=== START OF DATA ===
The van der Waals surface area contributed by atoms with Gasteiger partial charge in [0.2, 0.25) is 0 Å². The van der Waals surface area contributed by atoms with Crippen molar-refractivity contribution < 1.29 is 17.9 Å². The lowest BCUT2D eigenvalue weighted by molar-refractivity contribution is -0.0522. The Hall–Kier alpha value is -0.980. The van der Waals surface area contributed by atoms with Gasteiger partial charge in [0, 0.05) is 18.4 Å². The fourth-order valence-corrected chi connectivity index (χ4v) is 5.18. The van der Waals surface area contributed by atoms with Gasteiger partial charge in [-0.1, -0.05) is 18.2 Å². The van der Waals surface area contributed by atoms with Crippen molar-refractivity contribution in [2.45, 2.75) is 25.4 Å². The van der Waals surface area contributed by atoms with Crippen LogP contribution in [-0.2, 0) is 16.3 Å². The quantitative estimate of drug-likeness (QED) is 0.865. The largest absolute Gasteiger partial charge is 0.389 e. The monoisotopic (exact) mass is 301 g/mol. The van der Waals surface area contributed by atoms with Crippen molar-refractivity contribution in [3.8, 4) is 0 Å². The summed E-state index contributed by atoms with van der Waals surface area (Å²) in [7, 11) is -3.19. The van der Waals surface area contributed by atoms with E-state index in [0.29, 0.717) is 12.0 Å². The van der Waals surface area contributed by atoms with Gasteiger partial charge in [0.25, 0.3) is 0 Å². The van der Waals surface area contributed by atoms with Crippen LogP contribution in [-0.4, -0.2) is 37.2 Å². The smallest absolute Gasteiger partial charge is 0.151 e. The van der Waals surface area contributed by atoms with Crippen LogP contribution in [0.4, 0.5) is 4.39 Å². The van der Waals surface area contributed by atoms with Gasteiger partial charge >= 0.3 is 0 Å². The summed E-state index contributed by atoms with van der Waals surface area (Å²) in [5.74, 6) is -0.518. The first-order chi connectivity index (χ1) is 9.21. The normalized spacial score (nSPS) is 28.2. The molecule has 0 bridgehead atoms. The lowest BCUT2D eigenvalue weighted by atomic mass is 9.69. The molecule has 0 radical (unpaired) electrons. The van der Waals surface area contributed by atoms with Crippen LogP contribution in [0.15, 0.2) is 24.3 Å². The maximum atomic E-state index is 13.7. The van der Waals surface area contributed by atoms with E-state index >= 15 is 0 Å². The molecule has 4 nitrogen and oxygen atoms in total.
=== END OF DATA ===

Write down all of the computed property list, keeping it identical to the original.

The van der Waals surface area contributed by atoms with Gasteiger partial charge in [0.2, 0.25) is 0 Å². The van der Waals surface area contributed by atoms with Crippen molar-refractivity contribution < 1.29 is 17.9 Å². The lowest BCUT2D eigenvalue weighted by molar-refractivity contribution is -0.0522. The Hall–Kier alpha value is -0.980. The van der Waals surface area contributed by atoms with Gasteiger partial charge in [0, 0.05) is 18.4 Å². The fourth-order valence-corrected chi connectivity index (χ4v) is 5.18. The van der Waals surface area contributed by atoms with Gasteiger partial charge in [-0.1, -0.05) is 18.2 Å². The van der Waals surface area contributed by atoms with Crippen molar-refractivity contribution in [2.45, 2.75) is 25.4 Å². The van der Waals surface area contributed by atoms with Crippen LogP contribution in [-0.2, 0) is 16.3 Å². The quantitative estimate of drug-likeness (QED) is 0.865. The largest absolute Gasteiger partial charge is 0.389 e. The monoisotopic (exact) mass is 301 g/mol. The van der Waals surface area contributed by atoms with Crippen molar-refractivity contribution in [3.8, 4) is 0 Å². The summed E-state index contributed by atoms with van der Waals surface area (Å²) in [7, 11) is -3.19. The van der Waals surface area contributed by atoms with E-state index in [0.29, 0.717) is 12.0 Å². The van der Waals surface area contributed by atoms with Gasteiger partial charge in [0.25, 0.3) is 0 Å². The van der Waals surface area contributed by atoms with Crippen LogP contribution in [-0.4, -0.2) is 37.2 Å². The smallest absolute Gasteiger partial charge is 0.151 e. The van der Waals surface area contributed by atoms with Crippen LogP contribution in [0.4, 0.5) is 4.39 Å². The van der Waals surface area contributed by atoms with Gasteiger partial charge >= 0.3 is 0 Å². The summed E-state index contributed by atoms with van der Waals surface area (Å²) in [5.74, 6) is -0.518. The first-order chi connectivity index (χ1) is 9.21. The normalized spacial score (nSPS) is 28.2. The molecule has 0 bridgehead atoms. The lowest BCUT2D eigenvalue weighted by atomic mass is 9.69. The molecule has 0 radical (unpaired) electrons. The van der Waals surface area contributed by atoms with Crippen LogP contribution in [0.15, 0.2) is 24.3 Å². The maximum atomic E-state index is 13.7. The van der Waals surface area contributed by atoms with E-state index >= 15 is 0 Å². The molecule has 4 nitrogen and oxygen atoms in total.